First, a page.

(Low pulmonary vascular resistance, distensibiliy of the right atrium)

    Reduced Flow resistance

    (blood volume tolerated by the right ventricle)

    Right Atrial and ventricular Enlargement

    Cardiac failure (uncomplicated ASD)

    Pulmonary vascular changes


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    Clinical Features:

    Usually asymptomatic

    May have audiable systolic ejection murmur at left sternal border

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    Mild exercise intolerance

    Mild to moderate Cardiomegaly with pulmonary vascular

    disease gradually increasing

    Diagnostic Evaluation:

    1. ECG may reveal atrial arrhythmias (prolonged P-R interval) and RVH

    2. Chest x-ray reveals pulmonary vasculature Prominent pulmonary

    artery and right ventricular hypertrophy (RVH)

    3. Echocardiogram: reveals abnormal septal motion, dilated right atriumand right ventricle

    4. Angiography shows ASD.

    5. Cardiac catheterization reveals increased 02 saturations in right atrium.


    Adult hood:

    Atrial arrhythmias


    Heart failure

    Left ventricular failure

    Medical Management:

    1. Right or left ventricular failure can be treated by administering

    Digitalis (Digoxin) and Diuretics (Frusemide)

    2. Post operatively it can be treated by administering antibiotic

    to prevent complication

    3. Monitor for signs of complication

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    Surgical Management:

    Open heart surgery (or) cardiopulmonary bypass:

    The detective septum is closed with a purse string suture.

    If the defect is large means need a knitted Dacron patch sewn over the


    This surgery is contraindicated for right to left shunt

    Females should always undergo surgical repair due to the high risk

    of paradoxical emboli in pregnancy.

    Nursing Management:

    1. Maintain the nutritional status

    2. Instruct to avoid sports and exercise

    3. Antibiotic should be administered to prevent infection and to minimize

    the risk of Bacterial endocarditis

    4. Assess any complication

    5. Note the child's colour, vital sings and blood pressure

    6. Incision and dressing should be checked for bleeding and haematoma

    7. Maintain intake and out put chart.

    2). Ventricular Septa' Defect (VSD)

    Ventricular septal defect is the most common congenital cardiac anomaly.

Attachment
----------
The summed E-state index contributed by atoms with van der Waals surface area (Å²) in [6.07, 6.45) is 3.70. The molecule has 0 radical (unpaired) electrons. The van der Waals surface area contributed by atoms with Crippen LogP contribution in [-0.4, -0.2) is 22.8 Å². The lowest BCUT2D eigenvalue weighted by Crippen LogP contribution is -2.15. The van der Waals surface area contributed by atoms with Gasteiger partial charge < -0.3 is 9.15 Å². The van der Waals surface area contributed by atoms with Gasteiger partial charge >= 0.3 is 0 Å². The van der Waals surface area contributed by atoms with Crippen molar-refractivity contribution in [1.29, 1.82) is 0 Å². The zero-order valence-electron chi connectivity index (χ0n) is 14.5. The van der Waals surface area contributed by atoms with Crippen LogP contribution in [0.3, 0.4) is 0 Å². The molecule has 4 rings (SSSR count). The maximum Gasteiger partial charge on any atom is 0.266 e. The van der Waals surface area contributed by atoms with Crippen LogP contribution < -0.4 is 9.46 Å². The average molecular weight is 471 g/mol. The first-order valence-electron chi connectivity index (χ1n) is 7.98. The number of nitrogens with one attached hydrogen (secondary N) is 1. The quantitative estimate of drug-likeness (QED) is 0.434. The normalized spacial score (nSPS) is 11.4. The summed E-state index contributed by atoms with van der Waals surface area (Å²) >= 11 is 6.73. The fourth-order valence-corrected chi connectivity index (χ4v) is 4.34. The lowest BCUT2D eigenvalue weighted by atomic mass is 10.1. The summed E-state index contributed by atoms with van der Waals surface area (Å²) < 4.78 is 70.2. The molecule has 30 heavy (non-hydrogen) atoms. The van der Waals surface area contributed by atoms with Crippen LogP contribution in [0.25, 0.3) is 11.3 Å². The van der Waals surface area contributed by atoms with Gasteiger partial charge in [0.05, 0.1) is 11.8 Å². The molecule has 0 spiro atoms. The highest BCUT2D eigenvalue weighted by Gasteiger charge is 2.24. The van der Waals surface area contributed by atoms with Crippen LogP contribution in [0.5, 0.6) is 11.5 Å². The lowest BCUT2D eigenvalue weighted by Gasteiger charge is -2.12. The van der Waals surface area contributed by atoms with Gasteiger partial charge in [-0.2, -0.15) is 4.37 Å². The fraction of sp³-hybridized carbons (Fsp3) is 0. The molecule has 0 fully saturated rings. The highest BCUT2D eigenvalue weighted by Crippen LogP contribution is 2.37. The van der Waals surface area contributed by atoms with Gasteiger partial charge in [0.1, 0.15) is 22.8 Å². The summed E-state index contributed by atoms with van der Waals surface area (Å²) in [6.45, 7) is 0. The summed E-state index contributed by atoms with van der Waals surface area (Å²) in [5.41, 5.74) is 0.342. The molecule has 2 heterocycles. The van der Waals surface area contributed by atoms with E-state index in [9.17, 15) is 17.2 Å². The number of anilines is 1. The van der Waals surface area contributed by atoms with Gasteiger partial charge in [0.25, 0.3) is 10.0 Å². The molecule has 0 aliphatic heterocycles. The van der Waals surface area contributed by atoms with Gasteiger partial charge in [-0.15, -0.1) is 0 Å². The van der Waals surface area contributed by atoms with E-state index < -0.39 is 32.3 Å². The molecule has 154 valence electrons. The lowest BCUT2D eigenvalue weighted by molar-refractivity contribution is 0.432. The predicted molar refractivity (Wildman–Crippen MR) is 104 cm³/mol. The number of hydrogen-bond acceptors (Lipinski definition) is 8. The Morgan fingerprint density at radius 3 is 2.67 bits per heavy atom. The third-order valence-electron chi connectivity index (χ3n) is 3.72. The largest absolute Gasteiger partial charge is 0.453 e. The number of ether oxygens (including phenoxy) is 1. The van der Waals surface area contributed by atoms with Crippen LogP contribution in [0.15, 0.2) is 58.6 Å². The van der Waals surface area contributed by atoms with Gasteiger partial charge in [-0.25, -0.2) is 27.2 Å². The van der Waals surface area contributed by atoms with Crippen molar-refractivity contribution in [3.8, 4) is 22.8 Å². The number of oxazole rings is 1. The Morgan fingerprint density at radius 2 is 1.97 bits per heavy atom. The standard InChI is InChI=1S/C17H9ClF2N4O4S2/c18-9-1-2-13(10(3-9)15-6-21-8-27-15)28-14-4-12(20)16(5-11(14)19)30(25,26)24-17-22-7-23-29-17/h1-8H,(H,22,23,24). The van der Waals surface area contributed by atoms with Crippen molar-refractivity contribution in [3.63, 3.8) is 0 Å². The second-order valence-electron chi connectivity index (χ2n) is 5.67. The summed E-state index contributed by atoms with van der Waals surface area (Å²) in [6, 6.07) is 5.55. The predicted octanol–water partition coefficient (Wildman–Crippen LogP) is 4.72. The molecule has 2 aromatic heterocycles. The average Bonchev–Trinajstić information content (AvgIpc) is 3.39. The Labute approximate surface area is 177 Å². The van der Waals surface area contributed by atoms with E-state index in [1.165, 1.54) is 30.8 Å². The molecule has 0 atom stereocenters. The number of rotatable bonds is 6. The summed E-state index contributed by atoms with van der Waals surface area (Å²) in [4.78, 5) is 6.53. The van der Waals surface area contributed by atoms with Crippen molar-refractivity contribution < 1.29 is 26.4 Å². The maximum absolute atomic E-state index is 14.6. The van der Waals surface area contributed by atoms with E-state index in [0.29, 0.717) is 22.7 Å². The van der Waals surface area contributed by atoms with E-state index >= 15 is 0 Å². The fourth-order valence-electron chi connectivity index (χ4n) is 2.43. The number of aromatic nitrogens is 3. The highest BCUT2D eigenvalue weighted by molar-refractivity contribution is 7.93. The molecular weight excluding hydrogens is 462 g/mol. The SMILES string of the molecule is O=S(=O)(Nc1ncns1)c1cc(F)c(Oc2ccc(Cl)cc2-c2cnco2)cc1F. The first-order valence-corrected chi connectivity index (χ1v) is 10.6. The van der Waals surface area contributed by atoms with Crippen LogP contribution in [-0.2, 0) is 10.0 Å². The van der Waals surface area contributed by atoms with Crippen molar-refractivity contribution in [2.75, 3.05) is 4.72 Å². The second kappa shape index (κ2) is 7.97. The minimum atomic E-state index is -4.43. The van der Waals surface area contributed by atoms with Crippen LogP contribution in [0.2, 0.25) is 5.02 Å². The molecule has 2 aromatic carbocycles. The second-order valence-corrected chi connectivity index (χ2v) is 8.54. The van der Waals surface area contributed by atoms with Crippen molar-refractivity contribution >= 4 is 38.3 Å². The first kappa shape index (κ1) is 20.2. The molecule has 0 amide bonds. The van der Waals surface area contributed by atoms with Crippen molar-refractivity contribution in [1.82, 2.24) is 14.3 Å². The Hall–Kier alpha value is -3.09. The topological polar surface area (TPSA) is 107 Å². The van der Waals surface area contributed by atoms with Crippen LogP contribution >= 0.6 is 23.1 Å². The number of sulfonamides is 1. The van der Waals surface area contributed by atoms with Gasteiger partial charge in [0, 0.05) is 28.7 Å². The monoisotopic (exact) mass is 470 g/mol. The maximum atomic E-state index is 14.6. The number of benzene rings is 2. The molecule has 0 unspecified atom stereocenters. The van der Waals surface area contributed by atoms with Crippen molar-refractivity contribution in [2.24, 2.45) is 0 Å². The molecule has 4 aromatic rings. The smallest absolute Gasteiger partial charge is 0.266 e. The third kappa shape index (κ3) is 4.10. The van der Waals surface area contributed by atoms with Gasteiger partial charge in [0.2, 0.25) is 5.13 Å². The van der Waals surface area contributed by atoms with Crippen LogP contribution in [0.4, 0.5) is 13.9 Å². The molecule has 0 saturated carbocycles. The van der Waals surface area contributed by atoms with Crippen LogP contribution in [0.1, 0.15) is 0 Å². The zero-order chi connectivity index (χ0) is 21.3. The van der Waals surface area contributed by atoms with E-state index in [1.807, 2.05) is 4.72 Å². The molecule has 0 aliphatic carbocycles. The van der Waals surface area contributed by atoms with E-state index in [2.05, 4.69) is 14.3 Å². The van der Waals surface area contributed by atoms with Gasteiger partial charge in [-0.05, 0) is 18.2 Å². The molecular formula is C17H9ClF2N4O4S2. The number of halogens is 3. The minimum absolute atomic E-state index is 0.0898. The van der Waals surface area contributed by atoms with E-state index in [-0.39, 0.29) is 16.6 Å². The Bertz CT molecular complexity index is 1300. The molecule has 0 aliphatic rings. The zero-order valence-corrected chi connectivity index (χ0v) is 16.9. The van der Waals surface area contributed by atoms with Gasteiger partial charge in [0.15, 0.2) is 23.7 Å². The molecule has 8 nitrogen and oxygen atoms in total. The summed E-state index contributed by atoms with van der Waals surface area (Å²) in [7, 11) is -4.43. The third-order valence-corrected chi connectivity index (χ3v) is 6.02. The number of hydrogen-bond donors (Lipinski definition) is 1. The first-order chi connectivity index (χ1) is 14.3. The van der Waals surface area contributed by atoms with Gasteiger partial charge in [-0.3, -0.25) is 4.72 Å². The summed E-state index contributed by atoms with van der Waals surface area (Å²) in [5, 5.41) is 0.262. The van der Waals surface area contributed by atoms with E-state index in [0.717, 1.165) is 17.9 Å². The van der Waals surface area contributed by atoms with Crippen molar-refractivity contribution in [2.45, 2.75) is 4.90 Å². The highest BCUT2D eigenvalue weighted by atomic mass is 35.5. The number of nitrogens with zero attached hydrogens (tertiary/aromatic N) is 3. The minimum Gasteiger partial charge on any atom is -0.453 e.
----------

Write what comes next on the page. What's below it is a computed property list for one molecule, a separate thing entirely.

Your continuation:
This anomaly is frequently occurs with both the cyanotic and acyanotic types.

    Ventricular septal defect is an opening present in the septum between two

    ventricles. It consists of an abnormal communication between the right and left


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    About 3 in thousand live birth.



    The mother having mumps, measles , rubella and jaundice during the

    time of pregnancy

    T he m ot he r t ak in g A nt id ia be ti c, Antihypertensive,

    Chemotherapy and Radiation therapy.

    The mother having the habits of smoking and alcoholism.

    Environmental factors

    Idiopathic, hyperkalemia

    Pressure in the left ventricle is higher then in the right ventricle

    So, blood is shunted through the defect from left to right

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    Then, the blood enter in to the pulmonary artery

    Pulmonary hypertension

    Due to increased pressure in the right ventricle muscular hypertrophy


    Atrium may also enlarge

    If pulmonary vascular resistance increases Left to right shunt reduces and

    right to left shunt result

    Un oxygenated blood crosses the defect to the left ventricle and enters to the

    systemic circulation (Eisenrnenger syndrome)


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    Clinical Features:

    Breathlessness due to decreased oxygenated blood

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    Difficulty in feeding due to breathlessness

    Congestive cardiac failure

    Small peripheral pulse because of poor systemic blood flow

    Para systolic murmur sound due to increased blood flow through the

    chambers of heart

    Thrusting apical pulse

    Collapsing pulse

    Narrow pulse pressure

    Low diastolic pressure

    Chillness of fingers and toes

    Clubbing of fingers

    Endocarditis (late)

    Decreased exercise tolerance

    Cyanosis (Due to pulmonary vascular disease)

    Recurrent chest infection

    Physical Signs:

    Parasternal thrill

    Heart murmur at lower left sternal edge

    1. Loud Para systolic murmur when a small defect

    2. Unimpressive ejection murmur from flow across the pulmonary valve

    when a large defect

    Variable pulmonary component of second sound

    1. Normally when small defect

    2. Loudly when large defect with pulmonary hypertension

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    Left ventricular hypertrophy , pulmonary edema

    Tachypnea, tachycardia and enlarged liver from heart failure

    Delayed growth and development

    Diagnostic Evaluation:

    History collection about congenital defect